Julian Grant

Cold Cuts

This is how it all ended. 

Blyth’s Mom had stashed her dead husband’s service revolver in the cupboard up high once she found him playing with it as a kid. She drank a lot back then to deal with the stress of raising Blyth by herself and the whole dead husband cop thing – so we pretty much did whatever we wanted over there. His Dad bought it on the job, and she got his pension, a flag and his weapon, ‘cause back then cops paid for their own guns. Blyth didn’t remember his dead dad at all (he was six when he bought it) and once Mom sobered up and found out Blyth was showing all of us pre-teen kids who basically camped out in her rec room his revolver, it disappeared into her closet and we eventually all forgot about it.

‘Til last week.

“You think it’s still there?” I asked, as Blyth rolled. He’d mastered the art of navigating his Mom’s LTD, driving with his knees, as he built a joint. It wasn’t the type of skill that looked good on a job application but neither of us were applying for work anytime soon.

“Where else would it be?” Blyth answered, shaking his head at what was apparently another dumb-ass question from me.

Once his Mom got Jesus, stopped drinking and kicked all of us kids out of the basement, there was little reason to hang out with Blyth. The cool gun was gone, his Mom started handed out God comics and there was no more liquor cabinet to experiment with and steal drinks from.

But Blyth and I were in the ‘dead Dad’ club – a rarity in our neck of the woods. Divorces and separations were common, sure but only him and me had actual bonified for-real dead Dads.

“I checked the other night when she was out a prayer meeting. It’s still there. Plus, a box of shells. They’re all old – but bullets don’t go bad, do they?”

I shrugged, snagging the joint from Blyth as I torched the end as we sat in the car at the B-Mall looking at the Deli two rows over.

Piles of kids from Bloordale, the Middle School were lined up outside for the $4 Buck Special – a smoked meat sandwich, donut and soft drink – alongside a lunchtime sign stating only two kids at a time in the store.

Thick fragrant smoke filled the baby shit brown ride. Back then, we smoked Dumbos – Columbian bush weed nowhere near as strong as the shit out there now – but it got the job done.

“Bullets don’t go bad. Not that we’re gonna need any. He gets one look at the gun, we get the cash. In and out in two minutes…How many kids are out there right now?”

Blyth squinted through the salt-crusted windshield. It was cold as hell out there and the kids standing in line shivered as snow eddied around them. The big car we sat in rocked as a hard-arctic blast hit.

“I got at least twenty, and lunch is an hour. Look, two in, two out every minute. It’s a cash machine.”

I passed the joint back to Blyth as I did the math. 

Fifty minutes of solid business with two kids per minute times four bucks on average equaled four hundred bucks. Just at lunch. The old Italian guy who ran the place was making money. Money that was all paper. No credit cards or ATMS back then. In 1985, four-hundred bucks was a good weekly salary for someone.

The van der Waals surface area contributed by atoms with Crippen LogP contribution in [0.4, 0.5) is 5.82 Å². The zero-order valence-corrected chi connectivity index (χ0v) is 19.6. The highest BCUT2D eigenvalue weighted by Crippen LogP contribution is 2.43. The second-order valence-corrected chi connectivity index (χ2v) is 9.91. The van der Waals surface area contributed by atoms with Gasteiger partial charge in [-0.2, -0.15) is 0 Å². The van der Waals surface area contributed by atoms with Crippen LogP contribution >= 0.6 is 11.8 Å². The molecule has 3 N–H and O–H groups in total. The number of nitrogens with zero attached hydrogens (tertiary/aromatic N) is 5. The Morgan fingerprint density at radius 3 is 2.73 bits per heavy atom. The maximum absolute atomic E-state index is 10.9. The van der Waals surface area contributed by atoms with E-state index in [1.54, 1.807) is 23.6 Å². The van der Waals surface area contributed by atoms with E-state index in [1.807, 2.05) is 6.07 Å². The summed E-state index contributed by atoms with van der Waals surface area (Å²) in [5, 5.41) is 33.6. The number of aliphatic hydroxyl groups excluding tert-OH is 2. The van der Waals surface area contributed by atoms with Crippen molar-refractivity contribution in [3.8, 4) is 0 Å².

And this Guido was making this every day at lunch from a bunch of cheese-eating middle school kids. Who’d think of ripping that off?

“It’s gonna be a cinch,” Blyth said as he toked deep. 

Of course, nothing could be further from the truth.

***

I can still hear the siren now. It’s was a way off and I didn’t think it would get here at the time – but that doesn’t matter now. I couldn’t feel my legs and my right arm was bent weird underneath me. I’m glad I was numb. I couldn’t feel anything. The thing that worried me the most was the sucking, wet sounds from my chest. Every breath felt like someone sticking a knife in me. 

But I was still better off than Blyth.

“I don’t want to stay in the car,” I argued that night as Blyth dropped me off home. Final count for the afternoon rush was 54 kids in total. Even more than we thought.

“It’s my gun. I want to do it. You drive. I’m going to call the car in stolen anyway and it won’t help if people see me driving, will it?”

Stoned as we were, it made sense at the time, he’d say that his car was jacked at our school, Silverthorne that was on the other side of town, and he only noticed after lunch when he came out on a free period. 

“We book right at lunch, nobody will notice ‘cause everyone wants to go to Apache or The Goof for burgers, we blend in with everyone and then haul ass to the B Mall and get it done just as lunch ends. I call the cops after we dump the car at Nielsen Park and we walk away clean.”

We’d spent all night doing the math, figuring how long we needed, the best time to hit – at the end, obviously and what masks to wear. Blyth thought that wool balaclavas were the best – but where do you even get those full-face ski masks anyway?

“We go to Consumers Distributing, it’s super close to the Deli, just down a few stores. Buy the masks there and go do crimes. What could be easier?”

Consumers, the catalogue store, now long gone had a mail-order-in-person collection of goods that you ordered up front and picked up your stuff from a conveyor belt out the back. It was all about shopping convenience meaning that you could stock a shit ton of stuff without any in-store displays. You just looked up the picture in the catalogue they had there, ordered your stuff and it came out of the back.

“But we gotta get ‘em before the day we do it, right?”

Blyth looked at me like I had two heads. 

“Of course, we go early. I don’t want a shitty color or not get the size I want.”

When I was lying on the cold cement bleeding out, my ski-mask long gone, I laughed as best I could as the blood pooled on my jacket. Consumers had them alright – just extra-large only and Blyth was definitely not a XL.  Let me tell you, dudes can be just as vain as women when it comes to what they want to wear.  Especially to a robbery.